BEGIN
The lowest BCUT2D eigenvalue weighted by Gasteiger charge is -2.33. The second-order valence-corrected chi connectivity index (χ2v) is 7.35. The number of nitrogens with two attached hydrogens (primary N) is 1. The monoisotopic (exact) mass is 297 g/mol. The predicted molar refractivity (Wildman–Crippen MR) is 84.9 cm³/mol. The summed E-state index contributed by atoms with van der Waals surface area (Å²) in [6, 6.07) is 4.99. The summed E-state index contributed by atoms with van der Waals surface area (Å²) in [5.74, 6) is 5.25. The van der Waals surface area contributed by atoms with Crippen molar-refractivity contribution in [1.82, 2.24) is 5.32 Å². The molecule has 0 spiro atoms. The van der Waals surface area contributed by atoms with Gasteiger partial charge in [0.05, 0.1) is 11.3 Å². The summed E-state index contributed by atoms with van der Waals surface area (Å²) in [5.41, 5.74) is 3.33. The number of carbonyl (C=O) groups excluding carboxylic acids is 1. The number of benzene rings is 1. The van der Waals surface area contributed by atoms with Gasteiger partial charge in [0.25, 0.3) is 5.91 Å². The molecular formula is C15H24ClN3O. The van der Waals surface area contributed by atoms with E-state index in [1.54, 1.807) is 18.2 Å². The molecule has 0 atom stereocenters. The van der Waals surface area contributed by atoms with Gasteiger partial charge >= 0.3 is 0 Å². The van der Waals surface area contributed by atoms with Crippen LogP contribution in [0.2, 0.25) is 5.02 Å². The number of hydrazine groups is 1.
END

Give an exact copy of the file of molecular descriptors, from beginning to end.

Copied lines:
The lowest BCUT2D eigenvalue weighted by Gasteiger charge is -2.33. The second-order valence-corrected chi connectivity index (χ2v) is 7.35. The number of nitrogens with two attached hydrogens (primary N) is 1. The monoisotopic (exact) mass is 297 g/mol. The predicted molar refractivity (Wildman–Crippen MR) is 84.9 cm³/mol. The summed E-state index contributed by atoms with van der Waals surface area (Å²) in [6, 6.07) is 4.99. The summed E-state index contributed by atoms with van der Waals surface area (Å²) in [5.74, 6) is 5.25. The van der Waals surface area contributed by atoms with Crippen molar-refractivity contribution in [1.82, 2.24) is 5.32 Å². The molecule has 0 spiro atoms. The van der Waals surface area contributed by atoms with Gasteiger partial charge in [0.05, 0.1) is 11.3 Å². The summed E-state index contributed by atoms with van der Waals surface area (Å²) in [5.41, 5.74) is 3.33. The number of carbonyl (C=O) groups excluding carboxylic acids is 1. The number of benzene rings is 1. The van der Waals surface area contributed by atoms with Gasteiger partial charge in [0.25, 0.3) is 5.91 Å². The molecular formula is C15H24ClN3O. The van der Waals surface area contributed by atoms with E-state index in [1.54, 1.807) is 18.2 Å². The molecule has 0 atom stereocenters. The van der Waals surface area contributed by atoms with Gasteiger partial charge >= 0.3 is 0 Å². The van der Waals surface area contributed by atoms with Crippen LogP contribution in [0.2, 0.25) is 5.02 Å². The number of hydrazine groups is 1.